Immigration Act of 1882 levied a head tax of fifty cents on each immigrant and prohibited entry to "any person unable to take care of himself or herself without becoming a public charge". The law was designed to exclude immigrants whose undesirable conditions might prove costly to society – including convicted criminals, the poor, and the mentally ill. It also shifted the responsibility for immigration from the state governments to the federal government by authorizing the Treasury Secretary to contract with the states for enforcement of the 1882 law.

1887 American Protective Association organized by middle-class whites to revive immigrant restriction endeavors. Members of the organization were required to take a secret oath which revealed the depth of Protestant distrust and fear of Catholics holding public office.

1890 US Census statistics indicate 9.2 million immigrants live in the US, representing 14.8 percent of the entire US population - highest percentage in the 19th Century.

1891 Immigration Act of 1891 updated the 1882 Immigration Act to deny entry to those with a "dangerous contagious disease" or were polygamists. It was now the responsibility of the commanding officer of every vessel bringing immigrants to the United States to report to the officials the "name, nationality, last residence, and destination of all such aliens."

The Act also created the Office of Immigration under the Treasury Department which allowed the Federal Government to assume the task of enforcing immigration law and inspect, admit, reject, and process all immigrants seeking admission to the United States. The Office of Immigration's first task was to collect arrival manifests (passenger lists) from each incoming ship, a responsibility of the Customs Service since 1820.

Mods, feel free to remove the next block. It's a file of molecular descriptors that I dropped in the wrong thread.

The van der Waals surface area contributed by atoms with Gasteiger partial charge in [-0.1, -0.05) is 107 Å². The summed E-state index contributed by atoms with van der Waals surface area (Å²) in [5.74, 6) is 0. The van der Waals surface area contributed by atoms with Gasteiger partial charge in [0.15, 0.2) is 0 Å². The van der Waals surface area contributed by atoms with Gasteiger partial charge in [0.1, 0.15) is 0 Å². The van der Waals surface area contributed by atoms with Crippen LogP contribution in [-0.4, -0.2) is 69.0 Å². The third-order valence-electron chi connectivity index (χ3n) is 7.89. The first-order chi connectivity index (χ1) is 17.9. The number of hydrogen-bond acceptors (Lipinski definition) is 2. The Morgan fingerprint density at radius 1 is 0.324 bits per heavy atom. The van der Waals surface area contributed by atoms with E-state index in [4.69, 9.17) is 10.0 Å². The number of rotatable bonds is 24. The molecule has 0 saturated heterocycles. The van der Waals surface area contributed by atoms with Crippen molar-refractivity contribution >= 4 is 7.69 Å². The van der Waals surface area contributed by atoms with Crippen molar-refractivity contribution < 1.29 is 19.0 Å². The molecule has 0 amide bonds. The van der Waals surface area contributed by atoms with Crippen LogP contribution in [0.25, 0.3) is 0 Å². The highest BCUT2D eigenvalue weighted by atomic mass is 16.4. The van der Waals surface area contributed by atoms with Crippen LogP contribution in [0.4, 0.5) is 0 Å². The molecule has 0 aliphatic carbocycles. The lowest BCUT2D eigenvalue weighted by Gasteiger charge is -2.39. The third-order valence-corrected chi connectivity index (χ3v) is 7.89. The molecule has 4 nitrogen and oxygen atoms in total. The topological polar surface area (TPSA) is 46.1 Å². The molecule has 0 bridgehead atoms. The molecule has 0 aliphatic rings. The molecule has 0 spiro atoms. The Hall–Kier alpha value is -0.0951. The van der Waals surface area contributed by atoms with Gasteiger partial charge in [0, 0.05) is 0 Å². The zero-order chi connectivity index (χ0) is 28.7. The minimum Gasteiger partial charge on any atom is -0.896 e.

1892 Ellis Island opened as the Office of Immigration's first attempt to implement national immigration policy. It served as the nation's principal federal immigration station until its closure in 1954. More than 12 million immigrants were processed through the station which spread over 3 connected islands with numerous structures including a hospital and contagious disease wards. It is estimated that over 40% of all citizens can trace their ancestry to those who came through Ellis Island. About 2%, or 250,000, people who came to America were turned away at Ellis Island.

1894 Immigration Restriction League organized by a young Harvard graduates who wanted  the nation to decide whether they wanted their country "to be peopled by British, German and Scandinavian stock, historically free, energetic progressive, or by Slav, Latin and Asiatic races historically down-trodden, atavistic, and stagnant." League members made a distinction between the "old immigrants" of English, Irish, and German stock and the "new immigrants" from Italy and Eastern Europe. They claimed that these recently arrived "undesirables" were inherently unable to participate in self-government or to adopt American values.

1895 Bureau of Immigration created to take over the Office of Immigration.

1900 US Census statistics indicate 10.3 million immigrants living in the US, representing 13.6 percent of the entire US population.

One of the great migratory movements began in 1900. Between 1900 and 1930 more than 1,000,000 Mexicans came into the United States from Mexico. During these two decades, Mexicans made up the greatest number of new immigrants to the United States.

1903 Bureau of Immigration was transferred from the Treasury Department to the newly created Department of Commerce and Labor.

1906 Basic Naturalization Law framed the rules for naturalization by proscribing standard naturalization forms, encouraging state and local courts to relinquish their naturalization jurisdiction to Federal courts, and expanding the Bureau of Immigration into the Bureau of Immigration and Naturalization.

1907 Expatriot Act provided that an American woman, naturalized or native born, who married a foreigner, lost her citizenship. 

1910 US Census statistics indicated 13.5 million immigrants live in the US, representing 14.7% of the entire population.

1913 Bureau of Immigration and Bureau of Naturalization became two separate bureaus operating within the Department of Labor.